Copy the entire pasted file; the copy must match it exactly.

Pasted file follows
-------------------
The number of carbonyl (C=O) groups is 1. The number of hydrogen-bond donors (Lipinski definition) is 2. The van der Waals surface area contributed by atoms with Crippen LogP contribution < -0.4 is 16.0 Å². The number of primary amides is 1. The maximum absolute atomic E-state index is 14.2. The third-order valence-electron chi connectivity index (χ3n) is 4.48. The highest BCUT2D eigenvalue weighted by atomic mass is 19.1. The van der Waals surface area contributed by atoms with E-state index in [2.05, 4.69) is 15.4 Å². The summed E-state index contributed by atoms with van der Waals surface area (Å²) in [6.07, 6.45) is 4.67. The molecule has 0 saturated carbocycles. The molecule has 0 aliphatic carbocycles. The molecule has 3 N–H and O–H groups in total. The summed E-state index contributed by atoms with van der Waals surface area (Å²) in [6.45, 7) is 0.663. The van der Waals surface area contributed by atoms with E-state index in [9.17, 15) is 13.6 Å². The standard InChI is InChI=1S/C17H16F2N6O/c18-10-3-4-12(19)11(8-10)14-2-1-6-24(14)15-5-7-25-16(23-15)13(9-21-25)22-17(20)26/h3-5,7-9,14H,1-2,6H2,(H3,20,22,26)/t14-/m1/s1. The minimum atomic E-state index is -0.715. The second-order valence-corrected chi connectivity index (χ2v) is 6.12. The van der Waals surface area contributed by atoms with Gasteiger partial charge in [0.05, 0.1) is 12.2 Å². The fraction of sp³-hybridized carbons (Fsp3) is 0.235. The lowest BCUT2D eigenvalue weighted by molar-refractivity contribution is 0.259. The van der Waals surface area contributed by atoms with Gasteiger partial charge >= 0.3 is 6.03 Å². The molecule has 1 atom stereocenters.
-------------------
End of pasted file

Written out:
The number of carbonyl (C=O) groups is 1. The number of hydrogen-bond donors (Lipinski definition) is 2. The van der Waals surface area contributed by atoms with Crippen LogP contribution < -0.4 is 16.0 Å². The number of primary amides is 1. The maximum absolute atomic E-state index is 14.2. The third-order valence-electron chi connectivity index (χ3n) is 4.48. The highest BCUT2D eigenvalue weighted by atomic mass is 19.1. The van der Waals surface area contributed by atoms with E-state index in [2.05, 4.69) is 15.4 Å². The summed E-state index contributed by atoms with van der Waals surface area (Å²) in [6.07, 6.45) is 4.67. The molecule has 0 saturated carbocycles. The molecule has 0 aliphatic carbocycles. The molecule has 3 N–H and O–H groups in total. The summed E-state index contributed by atoms with van der Waals surface area (Å²) in [6.45, 7) is 0.663. The van der Waals surface area contributed by atoms with E-state index in [9.17, 15) is 13.6 Å². The standard InChI is InChI=1S/C17H16F2N6O/c18-10-3-4-12(19)11(8-10)14-2-1-6-24(14)15-5-7-25-16(23-15)13(9-21-25)22-17(20)26/h3-5,7-9,14H,1-2,6H2,(H3,20,22,26)/t14-/m1/s1. The minimum atomic E-state index is -0.715. The second-order valence-corrected chi connectivity index (χ2v) is 6.12. The van der Waals surface area contributed by atoms with Gasteiger partial charge in [0.05, 0.1) is 12.2 Å². The fraction of sp³-hybridized carbons (Fsp3) is 0.235. The lowest BCUT2D eigenvalue weighted by molar-refractivity contribution is 0.259. The van der Waals surface area contributed by atoms with Gasteiger partial charge >= 0.3 is 6.03 Å². The molecule has 1 atom stereocenters.